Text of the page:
Related to: 'The Faculty of Dreams'

MacLehose Press

The Gravity of Love

Sara Stridsberg
Authors:
Sara Stridsberg

A dazzlingly inventive and acclaimed novel set in a Stockholm psychiatric hospital - by one of Sweden's most exciting literary talents"I'll put my head in the oven so you know where I am," he whispers, kissing her neck.Jim - charming, captivating, much loved by his women friends - has attempted suicide several times. Over his period of incarceration at the Beckomberga hospital for the mentally unstable, he voices his determination to succeed. Some day soon, he tells his daughter - as he has earlier told his mother and his wife - he will swallow sixty tablets, help them down with a bottle of whisky, and swim impossibly far out into the Atlantic.Will he, really? This question plagues Jim's daughter, the narrator of this powerful novel, who is as addicted to the hospital as her father is to alcohol. Through her subtle observations we understand the emotional needs of diehard alcoholics, the rationally uxoricidal, and other seemingly normal inhabitants of a psychiatric unit in the process of shutting down, depriving them of the only place they have known as home.A Magic Mountain for our times, for readers of Eimear McBride and Alexander Masters.Translated from the Swedish by Deborah Bragan-Turner

Adèle Geras

Adèle Geras is the author of many acclaimed stories for children as well as five adult novels, including: Facing the Light, Hester's Story, Made in Heaven and A Hidden Life (all available in ebook from Quercus), Cover Your Eyes (available in print from Quercus) and Out of the Dark, a special short story for the literary charity Quick Reads. Adèle lives near Cambridge and is the mother of the thriller writer Sophie Hannah.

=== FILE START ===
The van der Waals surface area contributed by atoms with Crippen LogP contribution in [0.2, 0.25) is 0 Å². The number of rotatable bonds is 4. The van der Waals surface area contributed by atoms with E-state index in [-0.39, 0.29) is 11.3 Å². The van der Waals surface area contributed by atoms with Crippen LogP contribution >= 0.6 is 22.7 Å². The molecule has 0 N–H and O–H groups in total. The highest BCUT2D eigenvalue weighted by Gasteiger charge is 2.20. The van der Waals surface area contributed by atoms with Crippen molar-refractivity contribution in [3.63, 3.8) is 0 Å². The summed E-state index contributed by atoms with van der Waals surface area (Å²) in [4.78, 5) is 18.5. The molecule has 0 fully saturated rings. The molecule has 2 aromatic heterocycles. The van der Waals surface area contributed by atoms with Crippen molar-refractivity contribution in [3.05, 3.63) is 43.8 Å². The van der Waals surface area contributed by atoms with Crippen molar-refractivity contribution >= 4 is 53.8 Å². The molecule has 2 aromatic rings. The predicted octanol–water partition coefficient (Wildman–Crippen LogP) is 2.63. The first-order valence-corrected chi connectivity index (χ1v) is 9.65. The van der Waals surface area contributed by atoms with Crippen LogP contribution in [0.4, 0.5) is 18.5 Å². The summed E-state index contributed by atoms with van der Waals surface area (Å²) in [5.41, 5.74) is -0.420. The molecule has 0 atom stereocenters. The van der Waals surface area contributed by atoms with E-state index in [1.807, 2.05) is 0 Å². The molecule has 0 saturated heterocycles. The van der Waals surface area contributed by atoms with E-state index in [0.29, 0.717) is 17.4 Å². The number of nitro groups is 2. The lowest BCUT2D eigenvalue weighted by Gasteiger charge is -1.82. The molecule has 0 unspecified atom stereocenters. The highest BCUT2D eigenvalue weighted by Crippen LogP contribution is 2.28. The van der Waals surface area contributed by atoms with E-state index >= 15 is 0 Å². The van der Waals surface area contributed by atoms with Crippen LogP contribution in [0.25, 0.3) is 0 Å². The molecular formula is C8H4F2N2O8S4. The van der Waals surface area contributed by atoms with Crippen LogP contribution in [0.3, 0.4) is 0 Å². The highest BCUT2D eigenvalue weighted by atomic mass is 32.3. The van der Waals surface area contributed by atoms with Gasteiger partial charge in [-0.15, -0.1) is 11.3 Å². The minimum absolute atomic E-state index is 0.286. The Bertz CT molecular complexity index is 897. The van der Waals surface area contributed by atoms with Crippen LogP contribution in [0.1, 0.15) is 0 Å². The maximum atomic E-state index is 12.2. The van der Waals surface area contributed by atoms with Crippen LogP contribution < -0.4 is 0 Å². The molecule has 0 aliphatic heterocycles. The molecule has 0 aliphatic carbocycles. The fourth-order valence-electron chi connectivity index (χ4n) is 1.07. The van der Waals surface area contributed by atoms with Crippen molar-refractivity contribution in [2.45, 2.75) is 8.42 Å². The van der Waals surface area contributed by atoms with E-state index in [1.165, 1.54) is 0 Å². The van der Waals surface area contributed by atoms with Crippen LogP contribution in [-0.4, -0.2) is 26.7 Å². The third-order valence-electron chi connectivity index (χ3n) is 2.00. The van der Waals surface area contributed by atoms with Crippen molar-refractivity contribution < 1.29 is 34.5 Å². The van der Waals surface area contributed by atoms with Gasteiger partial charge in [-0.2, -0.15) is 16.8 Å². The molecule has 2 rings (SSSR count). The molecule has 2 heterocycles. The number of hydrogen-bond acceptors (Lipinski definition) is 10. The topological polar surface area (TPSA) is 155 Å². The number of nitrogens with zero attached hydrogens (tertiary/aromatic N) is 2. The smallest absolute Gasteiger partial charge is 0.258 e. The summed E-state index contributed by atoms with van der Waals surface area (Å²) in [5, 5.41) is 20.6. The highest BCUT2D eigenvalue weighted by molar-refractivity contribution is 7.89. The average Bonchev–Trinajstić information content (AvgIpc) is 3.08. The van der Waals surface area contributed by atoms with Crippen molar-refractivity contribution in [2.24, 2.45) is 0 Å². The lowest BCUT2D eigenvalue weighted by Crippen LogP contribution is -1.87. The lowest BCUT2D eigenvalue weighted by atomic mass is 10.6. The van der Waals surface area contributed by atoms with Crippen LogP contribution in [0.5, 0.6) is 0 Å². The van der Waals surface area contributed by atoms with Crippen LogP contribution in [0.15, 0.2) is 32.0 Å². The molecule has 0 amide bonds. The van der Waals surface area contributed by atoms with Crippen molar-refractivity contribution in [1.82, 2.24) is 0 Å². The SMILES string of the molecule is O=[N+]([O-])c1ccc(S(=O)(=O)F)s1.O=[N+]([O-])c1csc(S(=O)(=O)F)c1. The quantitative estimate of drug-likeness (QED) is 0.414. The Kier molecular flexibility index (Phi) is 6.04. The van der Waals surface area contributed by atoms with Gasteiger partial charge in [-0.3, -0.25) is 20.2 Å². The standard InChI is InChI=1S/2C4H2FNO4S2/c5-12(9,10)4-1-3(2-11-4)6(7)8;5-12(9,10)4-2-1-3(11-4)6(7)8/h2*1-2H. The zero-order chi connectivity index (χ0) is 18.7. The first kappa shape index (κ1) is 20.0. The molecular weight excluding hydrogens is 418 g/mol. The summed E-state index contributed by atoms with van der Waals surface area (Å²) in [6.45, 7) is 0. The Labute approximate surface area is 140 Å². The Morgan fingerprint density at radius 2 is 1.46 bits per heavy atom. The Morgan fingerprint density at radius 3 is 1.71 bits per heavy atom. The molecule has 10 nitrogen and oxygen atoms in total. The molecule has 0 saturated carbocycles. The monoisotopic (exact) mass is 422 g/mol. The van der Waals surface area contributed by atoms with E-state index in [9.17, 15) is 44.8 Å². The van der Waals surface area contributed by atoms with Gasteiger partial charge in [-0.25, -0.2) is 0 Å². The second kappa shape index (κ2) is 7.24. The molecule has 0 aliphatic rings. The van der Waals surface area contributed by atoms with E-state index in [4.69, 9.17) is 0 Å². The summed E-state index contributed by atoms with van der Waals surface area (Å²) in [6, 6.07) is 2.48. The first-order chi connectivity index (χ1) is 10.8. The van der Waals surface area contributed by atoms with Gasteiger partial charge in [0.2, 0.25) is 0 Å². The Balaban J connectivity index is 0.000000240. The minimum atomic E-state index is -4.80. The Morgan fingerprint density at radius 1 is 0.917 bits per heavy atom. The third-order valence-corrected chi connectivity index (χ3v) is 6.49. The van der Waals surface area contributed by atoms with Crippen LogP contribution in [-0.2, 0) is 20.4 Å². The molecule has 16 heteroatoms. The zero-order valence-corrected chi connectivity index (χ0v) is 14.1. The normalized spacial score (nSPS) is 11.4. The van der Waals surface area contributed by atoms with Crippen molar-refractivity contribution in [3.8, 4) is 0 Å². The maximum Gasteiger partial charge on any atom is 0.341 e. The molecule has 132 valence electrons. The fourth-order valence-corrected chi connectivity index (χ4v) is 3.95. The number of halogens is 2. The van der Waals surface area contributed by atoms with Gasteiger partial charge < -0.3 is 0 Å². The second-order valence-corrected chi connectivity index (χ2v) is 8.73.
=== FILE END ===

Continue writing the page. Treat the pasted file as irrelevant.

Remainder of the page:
Alice Peterson

Alice Peterson's first book, A Will to Win - now republished as Another Alice - is her personal story of her tennis days (she was one of the top 10 juniors in the country), followed by her fight to beat Rheumatoid Arthritis. Since then she has written six novels, including Monday to Friday Man, the dog walking romantic comedy that knocked Fifty Shades of Grey off the top of the eBook chart. She lives in west London with her Lucas Terrier, Mr Darcy.

Andrew Nicoll

After a brief stint as a lumberjack, Andrew Nicoll has spent his working life as a journalist. He has had short stories published in New Writing Scotland and other magazines. His first novel, The Good Mayor won the Saltire First Book Award and has been translated into 20 languages. He is 45 years old and married with three children.

Andrey Kurkov

Born near Leningrad in 1961, Kurkov was a journalist, prison warder, cameraman and screenplay-writer before his novels took off. He received "hundreds of rejections" and was a pioneer of self-publishing, selling more than 75,000 copies of his books in a single year. His novel Death and the Penguin, his first in English translation, was an international bestseller, drawing acclaim from all quarters. He lives in Kiev with his English wife and their three children.

Bernardo Atxaga

Bernardo Atxaga was born in Gipuzkoa in Spain in 1951 and lives in the Basque Country, writing in Basque and Spanish. He is a prizewinning novelist and poet, whose books, including Obabakoak (1992), The Accordionist's Son (2007) and most recently Seven Houses in France (2012), have won critical acclaim in Spain and abroad. His works have been translated into twenty-two languages.

C. B. George

C. B. George has spent many years working throughout Southern Africa. He now lives in London.

Catherine Lowell

Catherine Lowell received her BA in Creative Writing from Stanford University and currently lives in New York City.The Madwoman Upstairs is her first novel.

Chris Womersley

Chris Womersley was born in Melbourne in 1968. His fiction and reviews have appeared in numerous journals and anthologies, including Granta New Writing and The Age, and In 2007 one of his short stories won the Josephine Ulrick Literature Prize. Bereft is his second novel.

Claire Vaye Watkins